Early last week Supply Chain Matters indicated an alert to our readers regarding extraordinary torrential rains and flooding conditions impacting China. The most visible incidents have been the flooding and loss of life that impacted the city of Beijing, but flooding conditions and increased flood warnings threaten many parts of the country.

A posting on China.org indicates that the extreme rains this summer are testing flood defenses of China’s traditionally arid northern regions. On Monday, the Chinese government initiated an emergency response plan for flooding conditions in China’s Shanxi province, while the extreme amounts of rainfall have caused water levels of the Yellow and Yangtze Rivers to continue to rise. Both of these rivers serve as primary modes of water transit. According to a report published by Bloomberg, some 40,000 people in the northern provinces of Shanxi and Shanxi had to be evacuated in recent days.

The Three Gorges Dam on the Yangtze is reported to be managing the largest flood peak in nine years, but then again, the source is government reports.  Additional tropical storms threaten southeast China while the National Meteorological Center forecast calls for additional rains in the country’s north and northeast areas for the coming ten days.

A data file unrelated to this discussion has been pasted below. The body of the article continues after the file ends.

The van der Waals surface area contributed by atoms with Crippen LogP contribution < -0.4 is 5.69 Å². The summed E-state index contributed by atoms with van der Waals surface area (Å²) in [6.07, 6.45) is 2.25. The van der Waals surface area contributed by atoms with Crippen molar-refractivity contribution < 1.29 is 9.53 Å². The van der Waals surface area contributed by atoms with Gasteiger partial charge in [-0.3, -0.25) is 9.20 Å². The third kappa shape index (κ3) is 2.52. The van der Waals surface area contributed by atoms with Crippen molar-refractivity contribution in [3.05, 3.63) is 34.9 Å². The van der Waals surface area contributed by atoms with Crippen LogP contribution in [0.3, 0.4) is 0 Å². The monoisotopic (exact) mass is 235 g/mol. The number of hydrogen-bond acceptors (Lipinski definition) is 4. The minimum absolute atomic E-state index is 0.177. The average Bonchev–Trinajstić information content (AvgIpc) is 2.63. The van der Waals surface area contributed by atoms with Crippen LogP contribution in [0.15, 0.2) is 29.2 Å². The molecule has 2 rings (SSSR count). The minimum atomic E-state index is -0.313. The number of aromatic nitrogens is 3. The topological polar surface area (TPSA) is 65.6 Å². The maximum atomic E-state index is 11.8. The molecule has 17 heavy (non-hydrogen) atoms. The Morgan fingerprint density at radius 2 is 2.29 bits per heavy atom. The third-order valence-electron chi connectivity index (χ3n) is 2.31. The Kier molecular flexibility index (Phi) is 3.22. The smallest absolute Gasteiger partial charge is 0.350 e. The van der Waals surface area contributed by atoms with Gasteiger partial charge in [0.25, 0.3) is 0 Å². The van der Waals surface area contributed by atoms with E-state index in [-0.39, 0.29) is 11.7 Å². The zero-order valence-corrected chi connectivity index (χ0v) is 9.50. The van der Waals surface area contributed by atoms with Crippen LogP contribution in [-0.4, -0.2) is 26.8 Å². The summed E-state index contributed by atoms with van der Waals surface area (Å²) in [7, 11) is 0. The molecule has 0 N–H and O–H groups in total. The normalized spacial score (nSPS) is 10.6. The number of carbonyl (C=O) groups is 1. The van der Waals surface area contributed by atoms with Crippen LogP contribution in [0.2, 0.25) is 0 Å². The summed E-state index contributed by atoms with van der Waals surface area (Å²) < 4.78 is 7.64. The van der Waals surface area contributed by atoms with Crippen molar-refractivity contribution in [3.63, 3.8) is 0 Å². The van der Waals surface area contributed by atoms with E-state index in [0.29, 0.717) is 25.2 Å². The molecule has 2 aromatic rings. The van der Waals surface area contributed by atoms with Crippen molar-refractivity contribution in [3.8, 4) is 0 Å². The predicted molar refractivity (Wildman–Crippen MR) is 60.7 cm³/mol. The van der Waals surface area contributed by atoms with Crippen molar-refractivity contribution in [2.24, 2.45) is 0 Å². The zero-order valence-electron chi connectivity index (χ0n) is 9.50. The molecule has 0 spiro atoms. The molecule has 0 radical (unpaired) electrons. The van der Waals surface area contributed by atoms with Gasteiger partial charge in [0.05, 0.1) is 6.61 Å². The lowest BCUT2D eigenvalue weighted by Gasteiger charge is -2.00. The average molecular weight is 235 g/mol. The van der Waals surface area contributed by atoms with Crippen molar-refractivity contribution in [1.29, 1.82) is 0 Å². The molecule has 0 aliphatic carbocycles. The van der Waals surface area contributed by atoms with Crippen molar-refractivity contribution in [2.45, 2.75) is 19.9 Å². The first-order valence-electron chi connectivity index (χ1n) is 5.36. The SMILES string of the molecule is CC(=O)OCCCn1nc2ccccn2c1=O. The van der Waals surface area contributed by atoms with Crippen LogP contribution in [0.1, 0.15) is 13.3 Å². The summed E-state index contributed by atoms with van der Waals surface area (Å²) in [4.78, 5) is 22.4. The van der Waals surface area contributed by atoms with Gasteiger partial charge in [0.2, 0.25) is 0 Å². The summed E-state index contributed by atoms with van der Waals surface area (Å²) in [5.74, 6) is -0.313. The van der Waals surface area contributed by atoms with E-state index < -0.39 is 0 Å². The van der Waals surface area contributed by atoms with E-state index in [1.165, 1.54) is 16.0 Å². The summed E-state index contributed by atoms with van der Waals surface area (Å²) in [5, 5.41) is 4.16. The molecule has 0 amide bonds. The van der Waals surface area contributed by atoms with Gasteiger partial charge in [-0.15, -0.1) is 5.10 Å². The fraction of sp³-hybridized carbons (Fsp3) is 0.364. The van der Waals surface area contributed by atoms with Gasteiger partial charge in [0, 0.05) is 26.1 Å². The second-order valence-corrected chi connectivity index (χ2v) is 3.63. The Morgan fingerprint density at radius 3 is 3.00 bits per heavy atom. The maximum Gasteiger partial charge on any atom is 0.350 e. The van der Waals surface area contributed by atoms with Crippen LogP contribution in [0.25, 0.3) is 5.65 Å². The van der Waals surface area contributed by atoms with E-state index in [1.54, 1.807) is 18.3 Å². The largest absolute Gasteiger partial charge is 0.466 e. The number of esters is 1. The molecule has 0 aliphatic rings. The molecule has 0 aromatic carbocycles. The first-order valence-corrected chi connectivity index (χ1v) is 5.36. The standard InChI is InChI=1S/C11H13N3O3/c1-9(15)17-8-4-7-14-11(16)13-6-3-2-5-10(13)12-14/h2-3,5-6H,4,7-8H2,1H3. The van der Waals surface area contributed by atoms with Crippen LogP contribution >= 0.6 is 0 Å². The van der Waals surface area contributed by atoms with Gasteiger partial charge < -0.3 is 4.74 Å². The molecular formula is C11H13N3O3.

We issued our alert on a strong suspicion that since much manufacturing activity has been shifted to interior regions of China, the current unusual rains and flooding is bound to have an impact on transportation, logistics and potentially production.  We have not come across hard evidence as yet, but it may just be a matter of time.

We continue to advise global supply chain teams to continue to monitor this situation very closely over the coming days and stay in contact with China based suppliers and contract manufacturers. Now is the time for monitoring and contingency planning.

We would like to hear from teams who may have already experienced some disruption in supply chain activities as a result of these ongoing conditions.  Send us your feedback via email: info <at> supply-chain-matters <dot> com.